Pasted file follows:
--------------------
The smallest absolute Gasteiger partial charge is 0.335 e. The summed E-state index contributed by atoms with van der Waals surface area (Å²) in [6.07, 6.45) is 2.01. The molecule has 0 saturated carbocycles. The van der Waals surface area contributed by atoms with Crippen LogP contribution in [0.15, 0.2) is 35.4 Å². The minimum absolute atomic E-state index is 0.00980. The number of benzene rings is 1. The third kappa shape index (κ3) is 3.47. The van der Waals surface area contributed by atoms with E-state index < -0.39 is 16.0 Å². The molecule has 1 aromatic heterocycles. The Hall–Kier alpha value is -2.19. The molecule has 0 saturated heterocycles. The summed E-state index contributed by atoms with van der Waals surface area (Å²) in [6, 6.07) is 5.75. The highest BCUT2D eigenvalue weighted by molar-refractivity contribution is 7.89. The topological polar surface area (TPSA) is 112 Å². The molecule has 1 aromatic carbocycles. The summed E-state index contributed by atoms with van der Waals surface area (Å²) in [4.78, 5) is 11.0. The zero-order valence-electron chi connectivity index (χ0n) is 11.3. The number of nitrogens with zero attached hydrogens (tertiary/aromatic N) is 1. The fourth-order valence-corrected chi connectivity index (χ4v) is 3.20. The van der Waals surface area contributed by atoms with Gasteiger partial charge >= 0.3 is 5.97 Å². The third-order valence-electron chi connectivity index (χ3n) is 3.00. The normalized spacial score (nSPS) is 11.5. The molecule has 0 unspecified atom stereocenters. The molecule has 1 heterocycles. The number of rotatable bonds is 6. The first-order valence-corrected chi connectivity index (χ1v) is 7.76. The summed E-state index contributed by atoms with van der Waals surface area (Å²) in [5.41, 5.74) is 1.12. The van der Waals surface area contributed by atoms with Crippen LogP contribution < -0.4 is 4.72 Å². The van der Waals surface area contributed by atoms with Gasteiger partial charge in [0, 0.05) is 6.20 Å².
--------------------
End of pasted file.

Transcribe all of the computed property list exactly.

The smallest absolute Gasteiger partial charge is 0.335 e. The summed E-state index contributed by atoms with van der Waals surface area (Å²) in [6.07, 6.45) is 2.01. The molecule has 0 saturated carbocycles. The van der Waals surface area contributed by atoms with Crippen LogP contribution in [0.15, 0.2) is 35.4 Å². The minimum absolute atomic E-state index is 0.00980. The number of benzene rings is 1. The third kappa shape index (κ3) is 3.47. The van der Waals surface area contributed by atoms with E-state index < -0.39 is 16.0 Å². The molecule has 1 aromatic heterocycles. The Hall–Kier alpha value is -2.19. The molecule has 0 saturated heterocycles. The summed E-state index contributed by atoms with van der Waals surface area (Å²) in [6, 6.07) is 5.75. The highest BCUT2D eigenvalue weighted by molar-refractivity contribution is 7.89. The topological polar surface area (TPSA) is 112 Å². The molecule has 1 aromatic carbocycles. The summed E-state index contributed by atoms with van der Waals surface area (Å²) in [4.78, 5) is 11.0. The zero-order valence-electron chi connectivity index (χ0n) is 11.3. The number of nitrogens with zero attached hydrogens (tertiary/aromatic N) is 1. The fourth-order valence-corrected chi connectivity index (χ4v) is 3.20. The van der Waals surface area contributed by atoms with Gasteiger partial charge >= 0.3 is 5.97 Å². The third-order valence-electron chi connectivity index (χ3n) is 3.00. The normalized spacial score (nSPS) is 11.5. The molecule has 0 unspecified atom stereocenters. The molecule has 1 heterocycles. The number of rotatable bonds is 6. The first-order valence-corrected chi connectivity index (χ1v) is 7.76. The summed E-state index contributed by atoms with van der Waals surface area (Å²) in [5.41, 5.74) is 1.12. The van der Waals surface area contributed by atoms with Crippen LogP contribution < -0.4 is 4.72 Å². The van der Waals surface area contributed by atoms with Gasteiger partial charge in [0, 0.05) is 6.20 Å².